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Exercise for life: why exercising for seniors is so important

9 April, 2019

This week we focus on the benefits of exercise for elderly Australians and some easy ways to get moving later in life.

An elderly woman with her hands up in an exercising position.It’s no secret that exercise can help you stay energetic, healthy and mentally fit. But the older you get, the tougher it can seem to be to get off the couch and get moving.

Indeed, research shows that many elderly Australians spend a large amount of time each day sitting or lying down. If no action is taken, this can lead to higher rates of health problems like heart disease, obesity, lifestyle-related conditions like diabetes and a greater chance of developing dementia.

Why is exercise so important in old age?

Thankfully, age doesn’t need to be a barrier to exercise and many health benefits flow from active living into your later years. Some key positives include:

- increased muscle mass to support movement and prevent falls,
- high bone density to reduce the risk of bone loss and osteoporosis, and
- a healthier heart, which can help mitigate against the risk heart disease.

According to the Alzheimer's Research & Prevention Foundation, regular physical exercise can reduce your risk of developing Alzheimer’s disease by up to 50%. Exercise has the incredible ability to stimulate the brain’s ability to maintain old connections and make new ones, which protects against Alzheimer’s and other types of dementia. People who exercise regularly are less likely to experience heart disease and stroke, both of which are associated with increasing the chances of developing dementia.

Other benefits of exercise include better lung health, decreased risk of joint issues and lower levels of body fat, which can be associated with problems such as cardiovascular disease and diabetes.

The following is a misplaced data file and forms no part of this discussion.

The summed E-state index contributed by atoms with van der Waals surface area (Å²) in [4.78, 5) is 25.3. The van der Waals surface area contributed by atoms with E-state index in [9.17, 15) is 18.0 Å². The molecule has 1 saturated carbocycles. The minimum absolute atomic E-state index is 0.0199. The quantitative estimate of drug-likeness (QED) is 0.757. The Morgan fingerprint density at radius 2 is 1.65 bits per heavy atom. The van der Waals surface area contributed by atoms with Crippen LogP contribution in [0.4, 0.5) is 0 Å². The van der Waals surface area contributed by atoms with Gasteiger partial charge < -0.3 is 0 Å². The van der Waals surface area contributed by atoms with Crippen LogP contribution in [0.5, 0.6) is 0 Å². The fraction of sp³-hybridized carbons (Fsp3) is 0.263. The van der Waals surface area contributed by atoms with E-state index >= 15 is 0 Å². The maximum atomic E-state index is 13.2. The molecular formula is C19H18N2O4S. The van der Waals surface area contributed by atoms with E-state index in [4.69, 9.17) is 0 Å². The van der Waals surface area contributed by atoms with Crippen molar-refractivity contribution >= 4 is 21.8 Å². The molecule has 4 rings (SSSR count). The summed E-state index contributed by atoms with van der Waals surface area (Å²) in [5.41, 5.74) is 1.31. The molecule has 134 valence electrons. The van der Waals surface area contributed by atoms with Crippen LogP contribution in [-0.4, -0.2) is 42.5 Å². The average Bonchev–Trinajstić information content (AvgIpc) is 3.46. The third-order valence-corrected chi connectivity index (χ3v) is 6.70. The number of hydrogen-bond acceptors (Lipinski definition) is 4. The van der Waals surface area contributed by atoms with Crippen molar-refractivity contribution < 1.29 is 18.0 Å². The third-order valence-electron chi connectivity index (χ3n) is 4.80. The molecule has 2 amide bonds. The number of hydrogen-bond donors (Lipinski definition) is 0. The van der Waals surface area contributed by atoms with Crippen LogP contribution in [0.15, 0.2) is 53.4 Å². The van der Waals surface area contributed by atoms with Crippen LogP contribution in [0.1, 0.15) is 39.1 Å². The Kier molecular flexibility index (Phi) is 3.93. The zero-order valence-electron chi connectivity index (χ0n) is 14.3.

How much exercise is needed?

When it comes to exercise frequency, the more regular you’re active the better. The rule of thumb here is that people over 65, who are fit and have no health problems limiting their mobility, should aim to be active on a daily basis.

For overall health, it is recommended that seniors aim for at least 150 minutes of moderate intensity physical activity per day, if possible.

What types of exercises are helpful?

For elderly Australians, the great thing is that staying active doesn’t mean slogging it out at the gym, pounding the pavement or swimming laps at the pool. Rather, some easy-to-achieve examples of activities that represent moderate exercise include water aerobics, dancing, riding a bike or even mowing the lawn on the weekend.

When it comes to getting more vigorous and building muscle, daily activities like carrying or moving groceries, digging or shovelling can be a great way to start. From there, you can think about yoga, lifting weights or doing push ups or sit-ups to supercharge your results.

When strength training, it takes time and repetition to build muscle. So it’s a good idea to make time to do specific strength exercises 2-3 times a week.

Do you need some inspiration? We have written about the best types of exercise for seniors with arthritis.

Remember, exercise comes with risks, so if you have a chronic illness or have been sedentary for some time, see a health professional before starting a new exercise routine.

Focus Care can help you achieve your exercise goals

Whether it’s some light gardening, swimming, gym sessions or group fitness activities that you enjoy, Focus Home Care can help you achieve your exercise goals. Your Care Manager will help you find the perfect fitness activity based on your needs and preferences, and your enthusiastic Care Workers can get you there and back, and will participate in the activity if you need some extra help.

Contact our friendly team today to discuss how we can help you stay fit and healthy while you live independently at home.

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